Chileans have protested every day since October 18th. What began as a rejection of a metro fee hike has become a solid stance against inequality. The slogan on the streets of Santiago is, “No son 30 pesos, son 30 años.” It’s not 30 pesos, it’s 30 years.
Thirty pesos ($.04) may sound like a small increase, but that raised the metro fare at rush hour to $1.17. Chilean minimum wage provided only $13.60 a day then ($408.00/month). As an example of expenses, travel to work and back again at rush hour would be 17% of the cost of living for one day, leaving $11.26 for food, rent, gas, electric, phone and so on. Last month Piñera raised minimum wage in response to the protests. People now make $480 a month, which allows them $16/day to live on. Is it enough?
It’s 30 years since the Pinochet dictatorship ended, and the Constitution he wrote in 1980 has not been rewritten! That is why it was so easy for Piñera to declare a national emergency and deploy 9,500 soldiers in the streets.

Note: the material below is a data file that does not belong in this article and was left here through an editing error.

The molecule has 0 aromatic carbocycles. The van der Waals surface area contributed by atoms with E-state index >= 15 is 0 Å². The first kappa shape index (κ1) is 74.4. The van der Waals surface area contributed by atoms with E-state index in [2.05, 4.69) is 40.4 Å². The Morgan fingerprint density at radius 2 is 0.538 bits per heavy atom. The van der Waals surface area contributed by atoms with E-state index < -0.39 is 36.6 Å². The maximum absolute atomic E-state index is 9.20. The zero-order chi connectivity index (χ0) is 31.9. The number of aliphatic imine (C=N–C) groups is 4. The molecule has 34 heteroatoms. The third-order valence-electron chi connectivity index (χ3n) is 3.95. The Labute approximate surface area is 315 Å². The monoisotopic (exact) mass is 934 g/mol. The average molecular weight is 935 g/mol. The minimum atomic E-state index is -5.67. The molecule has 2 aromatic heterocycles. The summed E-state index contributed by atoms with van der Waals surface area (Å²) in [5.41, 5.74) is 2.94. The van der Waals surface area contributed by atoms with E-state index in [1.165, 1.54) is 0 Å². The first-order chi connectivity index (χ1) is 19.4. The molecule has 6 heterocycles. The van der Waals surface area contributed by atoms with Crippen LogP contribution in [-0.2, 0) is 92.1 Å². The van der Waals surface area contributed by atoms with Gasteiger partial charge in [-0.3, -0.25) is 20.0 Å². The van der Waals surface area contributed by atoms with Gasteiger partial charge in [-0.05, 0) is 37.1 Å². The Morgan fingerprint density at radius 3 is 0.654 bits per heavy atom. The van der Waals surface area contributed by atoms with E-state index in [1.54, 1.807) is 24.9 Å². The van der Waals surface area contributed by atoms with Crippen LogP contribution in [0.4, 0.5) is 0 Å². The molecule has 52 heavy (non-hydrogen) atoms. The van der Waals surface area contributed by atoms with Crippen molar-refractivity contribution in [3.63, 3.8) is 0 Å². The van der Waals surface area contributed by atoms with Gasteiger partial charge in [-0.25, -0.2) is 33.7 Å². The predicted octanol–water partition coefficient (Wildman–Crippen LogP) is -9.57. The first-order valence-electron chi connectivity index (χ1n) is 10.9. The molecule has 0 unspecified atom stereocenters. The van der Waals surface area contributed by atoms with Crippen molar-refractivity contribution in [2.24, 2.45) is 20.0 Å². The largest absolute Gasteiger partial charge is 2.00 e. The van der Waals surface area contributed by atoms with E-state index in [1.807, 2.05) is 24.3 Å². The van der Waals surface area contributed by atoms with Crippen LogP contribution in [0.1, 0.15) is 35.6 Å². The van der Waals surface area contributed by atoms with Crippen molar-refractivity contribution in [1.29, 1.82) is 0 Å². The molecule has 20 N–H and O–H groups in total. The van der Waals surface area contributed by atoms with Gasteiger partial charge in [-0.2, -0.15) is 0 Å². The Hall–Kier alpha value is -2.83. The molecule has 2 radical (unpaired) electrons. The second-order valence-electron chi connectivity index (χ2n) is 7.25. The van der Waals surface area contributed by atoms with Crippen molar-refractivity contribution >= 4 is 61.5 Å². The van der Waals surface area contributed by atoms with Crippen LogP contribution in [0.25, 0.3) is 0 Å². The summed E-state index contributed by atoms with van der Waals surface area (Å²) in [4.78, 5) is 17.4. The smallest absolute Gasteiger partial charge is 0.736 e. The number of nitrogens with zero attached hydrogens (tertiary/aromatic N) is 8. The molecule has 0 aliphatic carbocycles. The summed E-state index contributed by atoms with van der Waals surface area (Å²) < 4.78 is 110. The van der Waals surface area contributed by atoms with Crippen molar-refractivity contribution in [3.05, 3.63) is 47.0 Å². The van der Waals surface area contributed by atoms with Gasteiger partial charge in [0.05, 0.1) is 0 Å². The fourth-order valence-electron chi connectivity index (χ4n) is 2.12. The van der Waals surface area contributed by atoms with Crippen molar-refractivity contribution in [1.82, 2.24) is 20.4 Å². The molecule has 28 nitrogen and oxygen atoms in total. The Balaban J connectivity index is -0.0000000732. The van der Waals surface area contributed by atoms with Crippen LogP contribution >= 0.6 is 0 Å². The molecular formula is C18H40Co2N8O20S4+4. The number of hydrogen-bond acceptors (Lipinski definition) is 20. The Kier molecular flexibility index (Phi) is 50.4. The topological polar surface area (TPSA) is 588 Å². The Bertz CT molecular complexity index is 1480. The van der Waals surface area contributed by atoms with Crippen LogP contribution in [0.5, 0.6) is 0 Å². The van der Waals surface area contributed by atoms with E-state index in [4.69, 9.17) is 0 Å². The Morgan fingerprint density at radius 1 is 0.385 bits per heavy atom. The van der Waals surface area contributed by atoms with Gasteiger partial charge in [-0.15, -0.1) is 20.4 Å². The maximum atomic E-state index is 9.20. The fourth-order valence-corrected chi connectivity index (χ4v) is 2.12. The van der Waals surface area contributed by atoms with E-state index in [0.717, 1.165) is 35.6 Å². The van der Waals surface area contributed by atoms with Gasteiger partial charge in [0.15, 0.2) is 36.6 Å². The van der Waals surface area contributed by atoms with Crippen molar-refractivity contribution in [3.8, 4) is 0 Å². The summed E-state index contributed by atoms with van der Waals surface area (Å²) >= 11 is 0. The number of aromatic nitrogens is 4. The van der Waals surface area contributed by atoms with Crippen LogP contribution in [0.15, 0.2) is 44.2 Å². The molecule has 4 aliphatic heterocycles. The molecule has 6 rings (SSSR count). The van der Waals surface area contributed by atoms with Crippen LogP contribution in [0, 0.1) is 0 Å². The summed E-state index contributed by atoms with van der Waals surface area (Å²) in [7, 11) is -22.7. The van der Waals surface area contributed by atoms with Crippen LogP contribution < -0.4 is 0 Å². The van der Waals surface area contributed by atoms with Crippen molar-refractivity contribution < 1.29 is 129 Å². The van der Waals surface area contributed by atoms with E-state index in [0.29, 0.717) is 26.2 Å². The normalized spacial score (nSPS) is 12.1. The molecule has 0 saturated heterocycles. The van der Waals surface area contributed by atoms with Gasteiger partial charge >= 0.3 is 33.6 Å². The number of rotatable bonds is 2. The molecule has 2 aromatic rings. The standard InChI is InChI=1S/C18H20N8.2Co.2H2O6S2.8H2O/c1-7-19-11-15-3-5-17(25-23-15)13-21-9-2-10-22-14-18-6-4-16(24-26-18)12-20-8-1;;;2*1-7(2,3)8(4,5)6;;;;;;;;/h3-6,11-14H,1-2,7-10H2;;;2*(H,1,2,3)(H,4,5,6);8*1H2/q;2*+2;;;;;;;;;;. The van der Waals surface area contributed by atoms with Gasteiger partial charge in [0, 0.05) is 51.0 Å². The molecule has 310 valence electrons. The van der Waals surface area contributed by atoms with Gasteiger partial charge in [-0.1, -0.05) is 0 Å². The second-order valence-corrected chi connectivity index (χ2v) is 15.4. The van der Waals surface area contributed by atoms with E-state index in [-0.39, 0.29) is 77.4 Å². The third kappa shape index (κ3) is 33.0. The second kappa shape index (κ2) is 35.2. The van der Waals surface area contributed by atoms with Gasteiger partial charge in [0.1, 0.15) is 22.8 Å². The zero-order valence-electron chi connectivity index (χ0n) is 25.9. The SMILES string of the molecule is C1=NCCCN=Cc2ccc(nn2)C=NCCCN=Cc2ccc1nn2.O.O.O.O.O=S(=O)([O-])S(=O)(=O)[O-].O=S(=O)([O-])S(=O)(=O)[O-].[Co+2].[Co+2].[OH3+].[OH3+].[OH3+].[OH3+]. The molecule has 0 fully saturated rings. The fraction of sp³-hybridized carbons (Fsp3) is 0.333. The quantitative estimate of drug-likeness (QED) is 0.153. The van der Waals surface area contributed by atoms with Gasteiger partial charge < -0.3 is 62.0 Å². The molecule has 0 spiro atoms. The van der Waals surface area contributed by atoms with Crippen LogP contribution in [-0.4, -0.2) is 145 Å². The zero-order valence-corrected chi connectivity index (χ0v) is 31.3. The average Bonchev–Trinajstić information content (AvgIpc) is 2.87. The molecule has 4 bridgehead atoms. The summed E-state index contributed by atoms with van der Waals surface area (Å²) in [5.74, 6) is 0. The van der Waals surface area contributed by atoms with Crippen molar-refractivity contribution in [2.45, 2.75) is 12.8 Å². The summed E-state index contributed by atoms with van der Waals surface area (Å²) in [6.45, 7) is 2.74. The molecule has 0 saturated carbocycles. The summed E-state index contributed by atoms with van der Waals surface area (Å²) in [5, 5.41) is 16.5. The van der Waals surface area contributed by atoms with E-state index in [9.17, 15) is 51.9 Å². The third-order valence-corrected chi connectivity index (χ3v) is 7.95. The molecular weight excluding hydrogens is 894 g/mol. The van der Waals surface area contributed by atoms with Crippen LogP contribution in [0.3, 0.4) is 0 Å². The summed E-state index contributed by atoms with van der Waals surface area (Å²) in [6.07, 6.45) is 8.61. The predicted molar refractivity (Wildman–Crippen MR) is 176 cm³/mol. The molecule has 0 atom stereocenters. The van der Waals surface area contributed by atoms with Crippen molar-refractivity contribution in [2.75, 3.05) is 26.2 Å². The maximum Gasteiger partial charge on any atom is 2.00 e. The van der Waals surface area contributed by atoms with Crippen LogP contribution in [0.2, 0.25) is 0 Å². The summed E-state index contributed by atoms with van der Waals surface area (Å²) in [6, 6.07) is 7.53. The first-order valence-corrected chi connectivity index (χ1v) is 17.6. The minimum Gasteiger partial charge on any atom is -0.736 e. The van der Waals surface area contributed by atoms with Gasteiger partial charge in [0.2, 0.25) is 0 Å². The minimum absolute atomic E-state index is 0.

Chile by the Numbers
46 Number of years since the Pinochet coup ended democracy in Chile
39 Number of years ago the present constitution was written
30 (-1 month) Years since Pinochet stepped down
13 years ago Pinochet passed away
25 Days of protests
80 metro stations damaged or destroyed
4271 people detained by the authorities
2500 protesters wounded (400 from buckshot and rubber bullets)
800 police officers wounded
180 protesters with severe trauma to an eye
30 protesters who were blinded in one eye
23 Chileans dead since the protests began
20.357 Law under which Piñera may be prosecuted for crimes against humanity
1.2 Million Number of Chileans who protested in Santiago October 25th
I combed the news sources in English and Spanish to provide these facts. What do you think about what’s happening in Chile? Is it in the newspapers where you live?
Gracias for reading Fake Flamenco. ¡Olé! –Rebecca